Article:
Agriculture in the western U.S. faces continued drought as the 2022 spring unfolds. The April 7 U.S. Drought Monitor summary noted worsening drought conditions in some locales dating back to last year, with extremely dry soils, a lack of surface water and poor pasture forage conditions.
"Central Washington, Idaho, and northwest Montana also saw increases in drought extent or severity as short-term dryness continues to build upon long-term moisture deficits extending back to last year," the report emphasized. "Many parts of southern Idaho, and the rest of the West, have set records for the driest three-month period (January to March) going back 100 years or more."
Typically, western U.S. agriculture gets a moisture boost from irrigation supplied by melting snow in the Rocky Mountains, Wasatch Mountains and other regional mountain ranges. However, USDA and NOAA scientists speaking on a snowpack moisture outlook webinar offered a pessimistic forecast for snow water supplies this year.
"Snowpack is generally below normal," said Western Region NOAA climatologist Dave Simeral. "Colorado has had some rebound recently. We've also seen some recovery in New Mexico. But a lot of the Southwest has below-average snowpack."
Simeral cited a "pretty typical" La Nina pattern for the overall below-average western U.S. snowpack during the January-to-March time frame. "Basically, what you get during La Nina is high pressure over parts of the western U.S. and storm tracks get diverted northward."
Detailing the downtrend in snowpack soil moisture, Jordan Clayton, USDA Natural Resource Conservation Service (NRCS) snow survey supervisor, focused on very low supplies ahead in the already-dry Colorado River Basin. In the Colorado Basin, "January 11 to March 1 saw the lowest precipitation on record in that 50-day window," Clayton said. And for snowpack moisture, the Upper Colorado's "most likely outcome is the range of the 10th to 30th percentile" for late season snow. In the Lower Colorado, Clayton expects snow water equivalent moisture in the 15th percentile or below for the rest of the season.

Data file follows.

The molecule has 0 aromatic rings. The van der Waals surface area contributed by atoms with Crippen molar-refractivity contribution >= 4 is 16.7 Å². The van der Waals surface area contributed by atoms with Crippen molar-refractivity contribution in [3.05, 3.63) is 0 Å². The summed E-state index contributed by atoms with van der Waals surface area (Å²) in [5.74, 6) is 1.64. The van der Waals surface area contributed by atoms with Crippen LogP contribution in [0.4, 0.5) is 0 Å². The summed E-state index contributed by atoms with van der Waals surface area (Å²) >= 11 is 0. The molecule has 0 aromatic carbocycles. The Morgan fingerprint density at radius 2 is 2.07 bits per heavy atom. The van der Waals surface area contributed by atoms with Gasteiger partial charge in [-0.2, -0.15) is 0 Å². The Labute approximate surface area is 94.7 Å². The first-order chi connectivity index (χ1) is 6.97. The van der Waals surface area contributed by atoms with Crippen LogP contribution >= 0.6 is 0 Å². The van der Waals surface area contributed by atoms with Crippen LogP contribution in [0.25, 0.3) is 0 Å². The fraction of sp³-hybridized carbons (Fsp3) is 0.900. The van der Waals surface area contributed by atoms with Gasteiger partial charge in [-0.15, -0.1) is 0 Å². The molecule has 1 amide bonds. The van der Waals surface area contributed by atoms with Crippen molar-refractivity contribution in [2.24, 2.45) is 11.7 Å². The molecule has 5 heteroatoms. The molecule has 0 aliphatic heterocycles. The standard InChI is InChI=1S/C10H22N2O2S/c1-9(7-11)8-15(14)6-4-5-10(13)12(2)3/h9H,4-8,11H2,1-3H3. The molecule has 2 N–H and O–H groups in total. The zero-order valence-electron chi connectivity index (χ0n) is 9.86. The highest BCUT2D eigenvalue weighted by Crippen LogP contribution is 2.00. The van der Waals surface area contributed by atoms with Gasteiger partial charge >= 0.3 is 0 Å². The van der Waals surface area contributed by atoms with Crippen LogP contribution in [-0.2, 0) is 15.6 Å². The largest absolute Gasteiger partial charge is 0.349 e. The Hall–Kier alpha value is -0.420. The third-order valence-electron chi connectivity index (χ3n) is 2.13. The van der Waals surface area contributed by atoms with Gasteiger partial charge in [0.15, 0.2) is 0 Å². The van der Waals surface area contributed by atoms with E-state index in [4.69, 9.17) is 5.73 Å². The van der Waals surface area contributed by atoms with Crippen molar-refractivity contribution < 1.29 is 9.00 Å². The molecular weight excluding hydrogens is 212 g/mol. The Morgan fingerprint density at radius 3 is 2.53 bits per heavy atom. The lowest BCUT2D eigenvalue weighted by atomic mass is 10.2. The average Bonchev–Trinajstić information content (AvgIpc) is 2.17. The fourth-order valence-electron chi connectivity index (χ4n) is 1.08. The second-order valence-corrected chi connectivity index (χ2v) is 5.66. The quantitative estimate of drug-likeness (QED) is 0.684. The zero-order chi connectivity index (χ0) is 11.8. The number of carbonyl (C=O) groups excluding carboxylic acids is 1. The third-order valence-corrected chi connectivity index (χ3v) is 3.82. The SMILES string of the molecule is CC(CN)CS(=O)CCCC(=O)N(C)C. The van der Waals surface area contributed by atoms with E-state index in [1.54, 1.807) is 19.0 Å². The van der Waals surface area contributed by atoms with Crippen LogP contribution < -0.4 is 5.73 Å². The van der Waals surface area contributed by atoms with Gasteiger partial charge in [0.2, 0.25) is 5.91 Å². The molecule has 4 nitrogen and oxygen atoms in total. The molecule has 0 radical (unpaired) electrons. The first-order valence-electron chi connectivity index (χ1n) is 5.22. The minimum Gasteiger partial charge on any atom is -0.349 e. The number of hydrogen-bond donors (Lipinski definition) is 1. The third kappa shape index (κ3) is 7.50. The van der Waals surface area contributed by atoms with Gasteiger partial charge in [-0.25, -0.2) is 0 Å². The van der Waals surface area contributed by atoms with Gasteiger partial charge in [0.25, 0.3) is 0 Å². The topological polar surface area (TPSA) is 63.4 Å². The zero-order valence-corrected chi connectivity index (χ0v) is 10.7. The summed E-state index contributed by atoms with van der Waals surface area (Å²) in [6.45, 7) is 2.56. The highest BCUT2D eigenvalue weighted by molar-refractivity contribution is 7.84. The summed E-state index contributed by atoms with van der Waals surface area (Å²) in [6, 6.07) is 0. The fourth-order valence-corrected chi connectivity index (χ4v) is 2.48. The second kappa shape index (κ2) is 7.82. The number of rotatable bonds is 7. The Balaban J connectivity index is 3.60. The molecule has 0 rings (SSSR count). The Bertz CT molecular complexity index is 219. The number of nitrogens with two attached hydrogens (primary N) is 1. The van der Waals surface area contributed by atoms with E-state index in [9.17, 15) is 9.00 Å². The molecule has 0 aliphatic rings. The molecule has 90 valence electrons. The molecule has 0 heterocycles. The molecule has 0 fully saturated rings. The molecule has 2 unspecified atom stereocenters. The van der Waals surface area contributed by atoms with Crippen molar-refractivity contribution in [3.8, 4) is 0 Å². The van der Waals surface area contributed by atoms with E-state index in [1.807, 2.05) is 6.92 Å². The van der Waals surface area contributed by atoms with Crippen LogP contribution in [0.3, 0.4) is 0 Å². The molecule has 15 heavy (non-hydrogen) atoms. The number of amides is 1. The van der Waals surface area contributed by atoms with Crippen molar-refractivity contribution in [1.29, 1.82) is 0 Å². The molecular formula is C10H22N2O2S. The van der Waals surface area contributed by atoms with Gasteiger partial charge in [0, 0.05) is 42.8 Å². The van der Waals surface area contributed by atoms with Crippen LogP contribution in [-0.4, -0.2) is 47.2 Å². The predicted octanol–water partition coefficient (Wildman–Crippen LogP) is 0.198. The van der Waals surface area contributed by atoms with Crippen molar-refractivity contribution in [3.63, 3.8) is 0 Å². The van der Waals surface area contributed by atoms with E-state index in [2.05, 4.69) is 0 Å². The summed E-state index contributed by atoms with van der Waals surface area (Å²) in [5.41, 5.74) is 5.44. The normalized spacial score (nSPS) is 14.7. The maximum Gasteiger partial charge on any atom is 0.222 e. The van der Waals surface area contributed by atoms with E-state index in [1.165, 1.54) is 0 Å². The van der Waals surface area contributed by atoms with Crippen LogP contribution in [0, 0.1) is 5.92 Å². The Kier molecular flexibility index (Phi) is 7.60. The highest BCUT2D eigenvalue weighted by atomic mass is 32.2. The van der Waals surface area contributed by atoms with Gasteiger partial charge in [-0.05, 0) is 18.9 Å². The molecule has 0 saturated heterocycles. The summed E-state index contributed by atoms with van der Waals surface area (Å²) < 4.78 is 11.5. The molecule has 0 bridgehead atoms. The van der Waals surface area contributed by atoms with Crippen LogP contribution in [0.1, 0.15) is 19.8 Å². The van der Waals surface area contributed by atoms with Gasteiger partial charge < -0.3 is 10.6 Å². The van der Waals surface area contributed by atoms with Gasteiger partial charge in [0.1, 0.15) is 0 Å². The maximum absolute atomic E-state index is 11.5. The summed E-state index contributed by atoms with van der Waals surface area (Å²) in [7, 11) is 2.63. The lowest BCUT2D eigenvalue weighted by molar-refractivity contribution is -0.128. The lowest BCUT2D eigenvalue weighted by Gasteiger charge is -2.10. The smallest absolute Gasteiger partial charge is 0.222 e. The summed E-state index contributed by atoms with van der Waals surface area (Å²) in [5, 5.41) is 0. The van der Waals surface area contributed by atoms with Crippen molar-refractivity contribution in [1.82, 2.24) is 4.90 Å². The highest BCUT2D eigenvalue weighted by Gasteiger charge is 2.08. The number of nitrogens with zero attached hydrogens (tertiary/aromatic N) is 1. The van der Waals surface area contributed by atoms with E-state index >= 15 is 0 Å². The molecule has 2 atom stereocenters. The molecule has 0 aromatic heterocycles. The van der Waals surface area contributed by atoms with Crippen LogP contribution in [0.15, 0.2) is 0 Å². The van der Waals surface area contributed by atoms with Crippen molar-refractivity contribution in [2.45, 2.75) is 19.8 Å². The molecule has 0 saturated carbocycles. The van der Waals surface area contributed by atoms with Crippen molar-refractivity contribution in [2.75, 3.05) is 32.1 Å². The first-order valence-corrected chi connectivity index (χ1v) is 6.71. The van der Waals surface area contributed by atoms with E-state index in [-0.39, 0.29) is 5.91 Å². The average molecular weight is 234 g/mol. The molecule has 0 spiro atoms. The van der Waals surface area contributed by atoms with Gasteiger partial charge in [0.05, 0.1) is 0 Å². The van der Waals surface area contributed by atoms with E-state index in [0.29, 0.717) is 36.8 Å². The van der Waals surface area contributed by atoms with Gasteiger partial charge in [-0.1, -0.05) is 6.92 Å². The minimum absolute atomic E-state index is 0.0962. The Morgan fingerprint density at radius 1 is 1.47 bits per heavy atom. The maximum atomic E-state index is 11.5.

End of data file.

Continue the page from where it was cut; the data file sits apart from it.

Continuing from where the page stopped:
The region has been so dry that the river flow levels are forecast to be well-below normal. "Most (river flow) forecasts were in the 60 to 70% of normal range," said NOAA hydrologist Paul Miller of the Colorado River Basin Forecast Center. Miller specifically noted a very low flow into Lake Powell of no more than 64% of average. "There's a chance to get to near normal, but we don't think that chance is very high," Miller said.
Western U.S. agriculture is already taking a hit from this drier trend. Drier ground and lower pasture supplies are already forcing the selling of livestock earlier than normal. In addition, growers are indicating forced management strategy to deal with decreased irrigation water allocation for the 2022 growing season. That will affect crop production on several million acres; the Colorado Basin alone supplies irrigation water for over 3 million acres.
Seasonal forecasts offer no relief for the region. Public and private outlooks call for drought to either maintain or develop during the balance of the spring and into early summer.
Bryce Anderson can be reached at Bryce.email@example.com
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